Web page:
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Sanctions push Iran develop tailored Android app stores

3 September 2017 13:28 (UTC+04:00)
Sanctions push Iran develop tailored Android app stores

By Trend

There is no doubt that the International sanctions, imposed against Iran due to its disputed nuclear program crippled Iran’s economy in the past several years, but it also had certain advantages for Iranian entrepreneurs in the IT sector.

Due to lack of dominant international companies, Iranian entrepreneurs started to develop local versions for popular and useful global mobile and computer applications.

The international sanctions brought an extraordinary opportunity to some Iranian startups to dominate Iran’s big app market. Domestic Android app store is one of them.

According to the latest statistics released by Iran’s ICT ministry there are almost 41 million smartphone users. The ICT minister recently announced that iOS devices have an 11 percent share in Iranian market. There are some estimates that some 5 percent of the market belongs to Windows Phones. So, Android devices are dominant in Iran’s market with an estimated 84 percent share or over 34 million devices.

By tightening the US sanctions against Iran, many international communications technology companies including Google stopped providing their services to Iranians. Google Play Store (where you can purchase music, books, and Android apps) was among the services blocked for Iranian users.

So there was a lucrative opportunity for domestic startups to meet the needs of the massive number of domestic Android users.

Once Google decided to remove the certain bans in 2013, the Iranian market was already dominated by domestic startups such as Cafe Bazaar, Myket, Cando, etc, which took over the market once Google Play was gone.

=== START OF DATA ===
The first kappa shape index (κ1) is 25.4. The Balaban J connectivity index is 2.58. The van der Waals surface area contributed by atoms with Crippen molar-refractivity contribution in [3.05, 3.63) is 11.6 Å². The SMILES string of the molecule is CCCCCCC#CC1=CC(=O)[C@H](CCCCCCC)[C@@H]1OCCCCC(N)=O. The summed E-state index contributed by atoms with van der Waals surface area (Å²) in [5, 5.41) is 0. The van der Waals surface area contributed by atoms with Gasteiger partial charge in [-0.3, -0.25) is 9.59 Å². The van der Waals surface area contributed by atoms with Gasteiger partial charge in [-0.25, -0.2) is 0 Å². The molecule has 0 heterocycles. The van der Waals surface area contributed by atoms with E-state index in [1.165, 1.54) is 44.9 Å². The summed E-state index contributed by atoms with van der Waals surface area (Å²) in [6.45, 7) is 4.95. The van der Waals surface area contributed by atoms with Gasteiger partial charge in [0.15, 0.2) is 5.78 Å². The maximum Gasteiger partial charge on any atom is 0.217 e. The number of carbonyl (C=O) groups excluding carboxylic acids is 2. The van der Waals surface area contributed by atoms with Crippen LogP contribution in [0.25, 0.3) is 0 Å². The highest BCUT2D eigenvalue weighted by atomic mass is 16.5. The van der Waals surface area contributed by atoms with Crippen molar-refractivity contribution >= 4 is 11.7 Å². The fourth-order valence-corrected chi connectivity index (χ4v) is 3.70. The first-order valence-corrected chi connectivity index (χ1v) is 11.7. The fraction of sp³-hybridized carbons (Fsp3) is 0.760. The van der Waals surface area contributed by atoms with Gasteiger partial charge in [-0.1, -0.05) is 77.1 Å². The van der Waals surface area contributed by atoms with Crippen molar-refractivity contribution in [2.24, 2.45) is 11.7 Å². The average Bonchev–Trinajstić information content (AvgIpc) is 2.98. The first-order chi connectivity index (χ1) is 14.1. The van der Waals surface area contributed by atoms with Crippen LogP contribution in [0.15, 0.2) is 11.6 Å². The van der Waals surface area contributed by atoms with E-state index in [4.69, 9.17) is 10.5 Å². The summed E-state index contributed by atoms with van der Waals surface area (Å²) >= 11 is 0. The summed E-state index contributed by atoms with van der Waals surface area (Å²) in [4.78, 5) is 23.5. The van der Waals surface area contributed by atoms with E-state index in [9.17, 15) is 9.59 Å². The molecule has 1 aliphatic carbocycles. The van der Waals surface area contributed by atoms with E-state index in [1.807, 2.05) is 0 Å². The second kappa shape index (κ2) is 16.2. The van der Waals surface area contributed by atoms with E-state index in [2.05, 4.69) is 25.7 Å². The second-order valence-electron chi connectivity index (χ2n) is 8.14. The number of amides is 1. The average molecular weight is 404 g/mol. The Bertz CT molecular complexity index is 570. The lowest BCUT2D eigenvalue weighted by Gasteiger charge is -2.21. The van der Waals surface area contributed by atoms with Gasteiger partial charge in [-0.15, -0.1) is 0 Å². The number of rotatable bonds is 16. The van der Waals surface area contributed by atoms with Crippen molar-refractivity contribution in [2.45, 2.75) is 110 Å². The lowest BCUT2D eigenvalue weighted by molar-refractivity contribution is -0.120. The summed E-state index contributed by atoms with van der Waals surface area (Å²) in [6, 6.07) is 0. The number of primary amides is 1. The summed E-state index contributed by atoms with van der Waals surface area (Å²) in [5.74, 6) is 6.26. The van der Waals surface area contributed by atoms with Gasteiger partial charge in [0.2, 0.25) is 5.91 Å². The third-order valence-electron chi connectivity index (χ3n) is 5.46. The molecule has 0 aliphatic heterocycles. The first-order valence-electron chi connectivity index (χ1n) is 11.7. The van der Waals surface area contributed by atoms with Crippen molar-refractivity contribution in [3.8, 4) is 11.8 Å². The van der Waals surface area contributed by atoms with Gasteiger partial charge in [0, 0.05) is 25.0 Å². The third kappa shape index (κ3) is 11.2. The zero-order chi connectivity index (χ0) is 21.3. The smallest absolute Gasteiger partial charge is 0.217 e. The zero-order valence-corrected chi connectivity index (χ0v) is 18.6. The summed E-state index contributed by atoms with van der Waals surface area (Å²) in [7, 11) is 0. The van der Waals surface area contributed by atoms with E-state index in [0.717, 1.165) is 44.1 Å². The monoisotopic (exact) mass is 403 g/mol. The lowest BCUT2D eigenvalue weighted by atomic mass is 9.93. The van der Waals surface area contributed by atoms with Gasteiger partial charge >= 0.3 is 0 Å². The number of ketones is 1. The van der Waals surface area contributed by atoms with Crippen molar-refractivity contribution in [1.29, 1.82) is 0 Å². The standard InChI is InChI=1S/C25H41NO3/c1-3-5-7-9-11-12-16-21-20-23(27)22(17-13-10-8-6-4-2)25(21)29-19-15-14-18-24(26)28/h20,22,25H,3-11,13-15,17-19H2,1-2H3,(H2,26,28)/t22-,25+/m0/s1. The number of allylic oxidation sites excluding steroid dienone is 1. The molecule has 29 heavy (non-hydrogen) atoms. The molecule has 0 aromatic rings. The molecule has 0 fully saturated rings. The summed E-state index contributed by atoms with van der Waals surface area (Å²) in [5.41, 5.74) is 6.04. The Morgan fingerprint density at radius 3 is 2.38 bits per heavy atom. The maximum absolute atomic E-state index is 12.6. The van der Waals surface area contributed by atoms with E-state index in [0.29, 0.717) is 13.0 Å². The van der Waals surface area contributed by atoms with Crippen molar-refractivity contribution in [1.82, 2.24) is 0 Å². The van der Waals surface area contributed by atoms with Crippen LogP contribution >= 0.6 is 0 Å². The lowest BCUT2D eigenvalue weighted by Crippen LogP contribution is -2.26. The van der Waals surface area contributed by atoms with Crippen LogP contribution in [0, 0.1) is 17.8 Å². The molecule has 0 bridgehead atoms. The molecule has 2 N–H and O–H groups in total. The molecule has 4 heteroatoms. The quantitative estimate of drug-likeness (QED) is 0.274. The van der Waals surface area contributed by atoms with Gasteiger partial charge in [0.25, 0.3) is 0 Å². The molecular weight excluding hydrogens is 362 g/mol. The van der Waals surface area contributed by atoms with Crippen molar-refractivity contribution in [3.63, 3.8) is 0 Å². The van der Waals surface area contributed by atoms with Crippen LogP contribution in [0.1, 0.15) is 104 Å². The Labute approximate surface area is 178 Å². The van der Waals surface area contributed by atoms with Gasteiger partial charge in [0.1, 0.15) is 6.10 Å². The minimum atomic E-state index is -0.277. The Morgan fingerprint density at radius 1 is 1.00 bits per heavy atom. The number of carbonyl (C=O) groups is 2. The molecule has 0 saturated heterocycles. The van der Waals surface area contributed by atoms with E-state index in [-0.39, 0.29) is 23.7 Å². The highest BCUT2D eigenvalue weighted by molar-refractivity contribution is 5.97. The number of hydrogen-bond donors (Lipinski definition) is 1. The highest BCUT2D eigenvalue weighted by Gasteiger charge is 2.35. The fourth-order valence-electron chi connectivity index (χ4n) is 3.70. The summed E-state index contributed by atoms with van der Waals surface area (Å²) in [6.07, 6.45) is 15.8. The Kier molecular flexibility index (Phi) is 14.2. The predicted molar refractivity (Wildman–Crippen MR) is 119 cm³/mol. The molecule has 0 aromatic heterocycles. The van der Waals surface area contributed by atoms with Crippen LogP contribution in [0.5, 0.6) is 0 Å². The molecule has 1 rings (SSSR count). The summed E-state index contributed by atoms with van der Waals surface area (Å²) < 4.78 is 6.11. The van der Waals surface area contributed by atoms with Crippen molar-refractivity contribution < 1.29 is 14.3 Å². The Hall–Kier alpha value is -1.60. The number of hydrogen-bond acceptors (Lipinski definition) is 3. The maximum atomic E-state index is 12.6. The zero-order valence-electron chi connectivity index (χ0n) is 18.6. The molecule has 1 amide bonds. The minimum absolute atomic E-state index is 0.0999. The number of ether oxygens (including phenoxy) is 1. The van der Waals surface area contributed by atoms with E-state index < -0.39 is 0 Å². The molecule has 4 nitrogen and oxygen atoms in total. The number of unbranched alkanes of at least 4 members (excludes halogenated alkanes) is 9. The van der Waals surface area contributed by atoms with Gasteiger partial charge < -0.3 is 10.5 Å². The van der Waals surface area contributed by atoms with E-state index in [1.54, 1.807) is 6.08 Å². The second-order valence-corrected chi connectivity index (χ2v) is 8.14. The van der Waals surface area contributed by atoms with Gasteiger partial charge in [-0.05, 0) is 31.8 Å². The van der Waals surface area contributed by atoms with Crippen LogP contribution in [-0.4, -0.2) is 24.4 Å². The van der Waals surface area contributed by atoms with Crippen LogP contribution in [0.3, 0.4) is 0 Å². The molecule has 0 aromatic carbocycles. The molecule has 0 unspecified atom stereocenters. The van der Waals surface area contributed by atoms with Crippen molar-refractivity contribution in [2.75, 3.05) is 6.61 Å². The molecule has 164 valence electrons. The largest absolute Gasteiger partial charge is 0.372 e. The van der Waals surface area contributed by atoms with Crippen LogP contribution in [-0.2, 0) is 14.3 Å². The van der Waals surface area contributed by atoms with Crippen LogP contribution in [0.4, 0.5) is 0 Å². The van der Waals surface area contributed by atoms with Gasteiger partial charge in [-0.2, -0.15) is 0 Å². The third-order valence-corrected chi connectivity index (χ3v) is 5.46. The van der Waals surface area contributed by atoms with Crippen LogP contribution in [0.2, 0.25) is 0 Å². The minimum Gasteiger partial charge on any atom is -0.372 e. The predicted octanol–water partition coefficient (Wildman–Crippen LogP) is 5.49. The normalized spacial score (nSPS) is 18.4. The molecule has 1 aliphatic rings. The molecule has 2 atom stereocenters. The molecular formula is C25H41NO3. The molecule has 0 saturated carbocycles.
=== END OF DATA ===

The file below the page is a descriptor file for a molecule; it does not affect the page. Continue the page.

A deep look inside Iran’s Android store market

The largest local app store in Iran is Cafe Bazaar, which has a cracking monopoly in the market. Café Bazaar was launched 5 years ago by a number of Tehran’s Sharif university graduates or students when Google Play stopped its services to Iranians due to sanctions. Based on the Cafe Bazaar’s latest annual report and the updated data (June 21, 2017), there are over 34 million active installs of the Cafe Bazaar app, 98 percent of which are in Iran.

By March 20, 2017 there were 33 million Cafe Bazaar active installs and a total of 111,600 apps on Cafe Bazaar store.

According to the Cafe Bazaar data, there are around 40 installed apps and games on every user’s device, on average.

Cafe Bazaar is followed by Iranapps with some 10 million active users, and a total of 160,000 apps on its store. According to the company's data, at least 27,000 developers have published their apps on Iranapps store.

Another local Android store, Myket which shared its data with Trend, says that they share over 8 million active installs from the market.

Other smaller Android app store platforms such as Candoo and ParsHub, did not respond to Trend's requests for information.

As previously mentioned, Google Play is now available for Iranian users following the easing of sanctions, something that may endanger the Iranian startups share, which took control of the Android market under the sanctions.

Amir Haghighat, a representative of Cafe Bazaar, believes that Google Play is still a main competitor due to it’s wider range of published contents with less limitations.

"Cafe bazaar is, however, endeavoring to maintain sustainable competitive advantages by providing better localized, customized, innovative and tailored services to its users in the region," Haghighat told Trend.

He added that Cafe Bazaar has gained enduring advantages over Google Play by establishing a high reputation as the leading local Android market which provides wide-ranging services.